It’s one thing for children to come into the world through unanticipated circumstances, but it’s another to deliberately design policy that writes out of existence the one adult sexual union that would assure children of protection and love from the human beings who created them. And to what end? If adults want to couple and decouple at will, they have the liberty to do so, but why don’t they leave the children out of it, and leave something for them that will help them flourish?

In yet another policy arena, adults seem hell-bent on keeping our children trapped in unsafe schools where they learn nothing and, once again, their justification appears to have less to do with what will most benefit the children, and more to do with the adults who gain from maintaining the status quo. Children aren’t fooled by our false piety toward them, however, and during a debate on Capitol Hill over renewing a voucher program that brought hope to District of Columbia school children, most of them black, one was heard to remark, “Why don’t the congressmen who look like us want us to go to better schools?” Why would any adult stand in the way of a child getting the best education possible?

I haven’t even touched on the tragedy of abortion, which has ended millions of children’s lives before they were born, and adults are increasingly comfortable with declaring that children should not only be eliminated according to the parent’s whims while in the womb, but that they have no right to life until they become self-aware, meaning their lives can be terminated by their parents even after birth, should they deem it necessary to their quality of life.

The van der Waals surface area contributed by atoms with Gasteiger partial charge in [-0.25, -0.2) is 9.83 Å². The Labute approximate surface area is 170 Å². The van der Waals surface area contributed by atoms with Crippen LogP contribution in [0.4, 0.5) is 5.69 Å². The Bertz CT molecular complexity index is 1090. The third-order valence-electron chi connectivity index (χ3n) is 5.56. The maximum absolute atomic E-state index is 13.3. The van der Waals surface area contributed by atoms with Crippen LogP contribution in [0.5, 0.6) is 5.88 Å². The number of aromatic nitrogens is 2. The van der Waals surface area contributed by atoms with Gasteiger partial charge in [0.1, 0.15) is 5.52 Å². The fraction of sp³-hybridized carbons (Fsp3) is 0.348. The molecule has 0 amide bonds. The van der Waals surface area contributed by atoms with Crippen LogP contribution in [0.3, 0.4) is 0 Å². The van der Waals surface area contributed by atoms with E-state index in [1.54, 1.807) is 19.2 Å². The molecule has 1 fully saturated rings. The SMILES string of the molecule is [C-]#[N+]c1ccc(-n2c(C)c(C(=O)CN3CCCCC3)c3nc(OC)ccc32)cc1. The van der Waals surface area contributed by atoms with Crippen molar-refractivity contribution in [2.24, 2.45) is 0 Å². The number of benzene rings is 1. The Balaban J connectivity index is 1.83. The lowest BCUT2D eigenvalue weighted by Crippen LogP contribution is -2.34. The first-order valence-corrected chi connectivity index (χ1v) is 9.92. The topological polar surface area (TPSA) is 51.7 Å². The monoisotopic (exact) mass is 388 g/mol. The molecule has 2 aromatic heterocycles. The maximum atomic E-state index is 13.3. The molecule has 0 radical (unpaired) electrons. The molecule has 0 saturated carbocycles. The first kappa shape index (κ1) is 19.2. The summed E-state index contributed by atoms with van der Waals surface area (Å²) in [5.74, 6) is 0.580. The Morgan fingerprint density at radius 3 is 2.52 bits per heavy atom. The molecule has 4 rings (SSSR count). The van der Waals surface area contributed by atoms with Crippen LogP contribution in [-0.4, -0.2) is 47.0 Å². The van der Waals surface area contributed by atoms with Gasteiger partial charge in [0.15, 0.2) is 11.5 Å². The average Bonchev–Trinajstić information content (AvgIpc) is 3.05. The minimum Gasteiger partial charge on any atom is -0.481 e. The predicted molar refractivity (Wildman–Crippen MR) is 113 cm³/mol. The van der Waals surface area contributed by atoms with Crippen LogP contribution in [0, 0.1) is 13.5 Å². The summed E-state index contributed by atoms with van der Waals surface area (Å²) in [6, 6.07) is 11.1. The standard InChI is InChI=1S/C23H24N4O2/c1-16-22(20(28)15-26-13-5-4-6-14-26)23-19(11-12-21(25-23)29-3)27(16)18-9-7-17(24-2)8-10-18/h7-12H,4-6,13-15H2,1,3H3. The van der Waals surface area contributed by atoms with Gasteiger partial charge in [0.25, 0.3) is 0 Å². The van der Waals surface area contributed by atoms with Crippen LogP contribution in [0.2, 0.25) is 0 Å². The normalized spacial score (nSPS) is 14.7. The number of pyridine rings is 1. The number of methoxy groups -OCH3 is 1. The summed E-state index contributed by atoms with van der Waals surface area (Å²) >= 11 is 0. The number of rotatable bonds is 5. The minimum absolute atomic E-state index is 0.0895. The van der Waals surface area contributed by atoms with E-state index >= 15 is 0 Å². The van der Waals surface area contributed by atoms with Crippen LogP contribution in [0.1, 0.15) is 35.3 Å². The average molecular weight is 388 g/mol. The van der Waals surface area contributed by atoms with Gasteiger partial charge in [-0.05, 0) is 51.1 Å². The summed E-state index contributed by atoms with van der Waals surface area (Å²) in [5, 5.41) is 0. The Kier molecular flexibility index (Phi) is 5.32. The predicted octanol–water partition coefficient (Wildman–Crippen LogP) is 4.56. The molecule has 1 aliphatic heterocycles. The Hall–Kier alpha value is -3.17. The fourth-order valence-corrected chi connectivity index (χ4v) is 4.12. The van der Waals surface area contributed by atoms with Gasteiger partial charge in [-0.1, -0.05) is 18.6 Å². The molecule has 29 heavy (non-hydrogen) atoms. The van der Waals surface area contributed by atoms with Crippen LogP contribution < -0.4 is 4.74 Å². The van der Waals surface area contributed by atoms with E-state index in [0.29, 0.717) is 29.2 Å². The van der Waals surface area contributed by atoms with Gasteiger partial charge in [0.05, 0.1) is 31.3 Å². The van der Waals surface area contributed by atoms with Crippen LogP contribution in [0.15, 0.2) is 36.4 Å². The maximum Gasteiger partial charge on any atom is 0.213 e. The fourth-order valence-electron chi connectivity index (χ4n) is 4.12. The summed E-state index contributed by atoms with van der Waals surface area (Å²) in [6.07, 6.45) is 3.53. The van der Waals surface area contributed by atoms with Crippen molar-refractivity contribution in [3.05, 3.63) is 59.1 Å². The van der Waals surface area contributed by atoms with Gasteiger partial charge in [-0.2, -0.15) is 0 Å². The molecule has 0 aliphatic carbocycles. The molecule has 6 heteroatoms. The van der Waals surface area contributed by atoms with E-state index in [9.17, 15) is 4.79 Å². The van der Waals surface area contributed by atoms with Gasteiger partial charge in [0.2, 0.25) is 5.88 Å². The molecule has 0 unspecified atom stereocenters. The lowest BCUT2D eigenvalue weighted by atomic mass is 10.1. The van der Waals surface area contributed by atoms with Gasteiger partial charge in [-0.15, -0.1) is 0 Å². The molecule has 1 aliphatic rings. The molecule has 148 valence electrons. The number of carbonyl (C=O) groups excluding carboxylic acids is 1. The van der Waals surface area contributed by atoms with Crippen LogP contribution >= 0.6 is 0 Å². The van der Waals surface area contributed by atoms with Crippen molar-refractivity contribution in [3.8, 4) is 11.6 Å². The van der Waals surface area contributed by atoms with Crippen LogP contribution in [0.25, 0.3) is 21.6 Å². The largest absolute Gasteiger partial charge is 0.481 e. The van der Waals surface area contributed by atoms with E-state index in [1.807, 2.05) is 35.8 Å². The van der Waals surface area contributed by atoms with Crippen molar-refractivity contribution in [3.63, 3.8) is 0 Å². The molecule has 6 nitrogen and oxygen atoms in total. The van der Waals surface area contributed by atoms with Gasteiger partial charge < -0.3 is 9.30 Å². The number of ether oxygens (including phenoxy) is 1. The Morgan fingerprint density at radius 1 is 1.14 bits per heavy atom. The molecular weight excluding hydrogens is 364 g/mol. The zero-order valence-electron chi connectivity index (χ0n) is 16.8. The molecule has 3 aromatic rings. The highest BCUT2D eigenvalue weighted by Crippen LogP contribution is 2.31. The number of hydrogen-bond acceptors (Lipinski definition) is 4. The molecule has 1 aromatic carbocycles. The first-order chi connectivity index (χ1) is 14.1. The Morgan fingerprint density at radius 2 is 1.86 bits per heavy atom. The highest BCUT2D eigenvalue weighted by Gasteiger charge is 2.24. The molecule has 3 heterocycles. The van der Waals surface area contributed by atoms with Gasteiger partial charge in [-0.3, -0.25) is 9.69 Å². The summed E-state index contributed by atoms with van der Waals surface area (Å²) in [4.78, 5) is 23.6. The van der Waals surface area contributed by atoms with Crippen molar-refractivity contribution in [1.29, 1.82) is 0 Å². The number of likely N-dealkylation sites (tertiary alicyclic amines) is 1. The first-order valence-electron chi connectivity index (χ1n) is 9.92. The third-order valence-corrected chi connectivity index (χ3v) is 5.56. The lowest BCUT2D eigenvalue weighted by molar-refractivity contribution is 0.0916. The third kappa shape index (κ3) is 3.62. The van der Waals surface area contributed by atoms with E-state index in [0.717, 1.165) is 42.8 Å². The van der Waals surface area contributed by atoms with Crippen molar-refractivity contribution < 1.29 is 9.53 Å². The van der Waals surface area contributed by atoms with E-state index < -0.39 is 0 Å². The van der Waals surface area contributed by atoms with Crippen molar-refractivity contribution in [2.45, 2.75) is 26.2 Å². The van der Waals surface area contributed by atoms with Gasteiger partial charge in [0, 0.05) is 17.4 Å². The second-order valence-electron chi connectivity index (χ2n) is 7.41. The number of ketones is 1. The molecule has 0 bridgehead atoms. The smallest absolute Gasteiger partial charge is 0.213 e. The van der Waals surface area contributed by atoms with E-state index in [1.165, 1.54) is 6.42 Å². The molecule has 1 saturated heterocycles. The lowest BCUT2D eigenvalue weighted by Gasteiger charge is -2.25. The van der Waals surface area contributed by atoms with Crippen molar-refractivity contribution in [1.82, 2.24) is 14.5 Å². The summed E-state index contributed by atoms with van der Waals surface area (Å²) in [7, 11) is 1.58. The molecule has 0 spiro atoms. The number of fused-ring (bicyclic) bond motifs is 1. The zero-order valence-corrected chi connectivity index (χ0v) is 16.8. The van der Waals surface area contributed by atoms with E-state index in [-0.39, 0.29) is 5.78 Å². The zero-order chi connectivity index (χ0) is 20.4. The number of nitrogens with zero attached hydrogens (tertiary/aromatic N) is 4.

Jesus said, “If anyone causes one of these little ones–those who believe in me–to stumble, it would be better for them to have a large millstone hung around their neck and to be drowned in the depths of the sea” (Matthew 18:6). It’s really simple to me. Big people should take care of little people, and if we don’t do it, then we deserve the judgment that comes upon us.

About The Author

Ron Miller

Ron Miller of Lynchburg, Virginia is an associate dean and assistant professor of government at Liberty University, a conservative commentator and author of the book, SELLOUT: Musings from Uncle Tom's Porch. The nine-year plus veteran of the U.S. Air Force and married father of three writes columns for several online sites and print publications, and his own website, RonOnTheRight.com. Join him on FacebookGoogle+ and Twitter. Title and affiliation are provided for identification purposes only. The views expressed in this article are those of the author and do not necessarily represent the views of, and should not be attributed to, Liberty University.

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Comment by kate bows on March 22, 2013 at 10:18pm

Ron, great article. I take it the conversation in your small group went well. I don't think for a minute that your small circle of men would have been silent with you in their group.

There is so much tragedy in the world, but for children to suffer when they rely on their parents and other adults in their lives to guide them in love so they can learn to love has to be among one of the greatest things that hurt God the most. What a different world it would be if we taught our young from an early age all the things that produced character. I think many learn early how to manipulate, lie if it helps you get what you want, cheat to get ahead and all the other things that lead to the mind set that everything is all about "me." No wonder we have teens that grow up and fill our jails and prisons. The family unit is really the fabric of our society. Now I will go to bed thinking about all the children that go to bed hungry not only for lack of food, but for love also.